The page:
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#1623180 - 21/07/2018 09:39 Working on EVs
Jim_Clennell Offline
Club member 105
Forum veteran

Registered: 16/12/2005
Posts: 16245
Loc: Corridor of Uncertainty
The risks of working on Electric Vehicles (including hybrids) has become a bit of a hot topic recently in the mechanical and bodywork repair industry.

Stories - possibly apocryphal - of injuries sustained by people repairing such cars are appearing and the industry is reacting.

We have now been told that we have to complete an IMI approved training course (at a cost per person of £350 + VAT) or we will not be permitted to work on EVs.

This seems a sensible precaution - even if the information on the HSE website seems entirely sufficient and mostly obvious.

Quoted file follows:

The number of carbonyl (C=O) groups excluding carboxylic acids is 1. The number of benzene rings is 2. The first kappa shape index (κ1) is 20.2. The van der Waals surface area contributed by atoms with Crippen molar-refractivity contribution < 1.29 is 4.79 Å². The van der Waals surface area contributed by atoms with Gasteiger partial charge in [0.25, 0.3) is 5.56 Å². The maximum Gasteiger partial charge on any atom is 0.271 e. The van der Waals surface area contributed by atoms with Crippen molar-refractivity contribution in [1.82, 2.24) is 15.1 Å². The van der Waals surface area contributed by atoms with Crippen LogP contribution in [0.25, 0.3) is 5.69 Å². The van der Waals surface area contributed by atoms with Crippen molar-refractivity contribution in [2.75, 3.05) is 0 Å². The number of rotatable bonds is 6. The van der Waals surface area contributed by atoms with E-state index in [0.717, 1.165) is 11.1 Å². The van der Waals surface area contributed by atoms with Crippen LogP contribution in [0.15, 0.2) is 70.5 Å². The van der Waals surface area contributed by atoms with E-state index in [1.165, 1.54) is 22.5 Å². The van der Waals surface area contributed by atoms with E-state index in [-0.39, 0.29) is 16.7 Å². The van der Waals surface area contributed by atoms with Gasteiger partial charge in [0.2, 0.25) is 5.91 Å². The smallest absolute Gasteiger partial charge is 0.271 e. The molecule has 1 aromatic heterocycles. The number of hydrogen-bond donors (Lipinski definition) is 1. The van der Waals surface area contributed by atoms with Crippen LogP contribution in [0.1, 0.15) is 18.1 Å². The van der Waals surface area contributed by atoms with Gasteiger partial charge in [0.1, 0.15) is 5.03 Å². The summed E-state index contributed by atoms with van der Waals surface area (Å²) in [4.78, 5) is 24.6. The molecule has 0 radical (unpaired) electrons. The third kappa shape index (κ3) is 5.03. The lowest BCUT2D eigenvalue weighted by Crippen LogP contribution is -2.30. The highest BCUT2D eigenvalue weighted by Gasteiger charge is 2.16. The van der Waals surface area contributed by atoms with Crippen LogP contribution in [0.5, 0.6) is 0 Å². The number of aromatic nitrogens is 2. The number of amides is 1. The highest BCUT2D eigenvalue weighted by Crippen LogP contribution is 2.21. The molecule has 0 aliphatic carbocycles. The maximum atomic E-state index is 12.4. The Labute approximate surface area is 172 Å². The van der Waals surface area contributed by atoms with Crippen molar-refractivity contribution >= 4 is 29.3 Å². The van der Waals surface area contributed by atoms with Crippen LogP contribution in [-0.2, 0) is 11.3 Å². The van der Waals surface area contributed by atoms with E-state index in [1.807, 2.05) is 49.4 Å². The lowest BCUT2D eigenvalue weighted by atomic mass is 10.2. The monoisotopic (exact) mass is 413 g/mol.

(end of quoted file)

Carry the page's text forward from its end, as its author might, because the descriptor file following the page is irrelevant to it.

However - and this is the bit that bothers me - we are also being asked to purchase "essential" safety equipment specific to EVs at a cost of £750 + VAT or we won't be permitted to work on them.

What might this equipment consist of?

Clearly, the number and complexity of EV's is rising and we have repaired a dozen or so in the last 18 months without incident.

I'm a little concerned that we might be having our pants pulled down...
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#1623183 - 21/07/2018 11:50 Re: Working on EVs [Re: Jim_Clennell]
JKD Offline
Forum is my job

Registered: 20/09/2008
Posts: 4401
Loc:
There appear to be two options here Jim...

A) You let your pants get pulled down but then you get to work on EVs.

B) You don't let your pants get pulled down but then you don't get to work on EVs.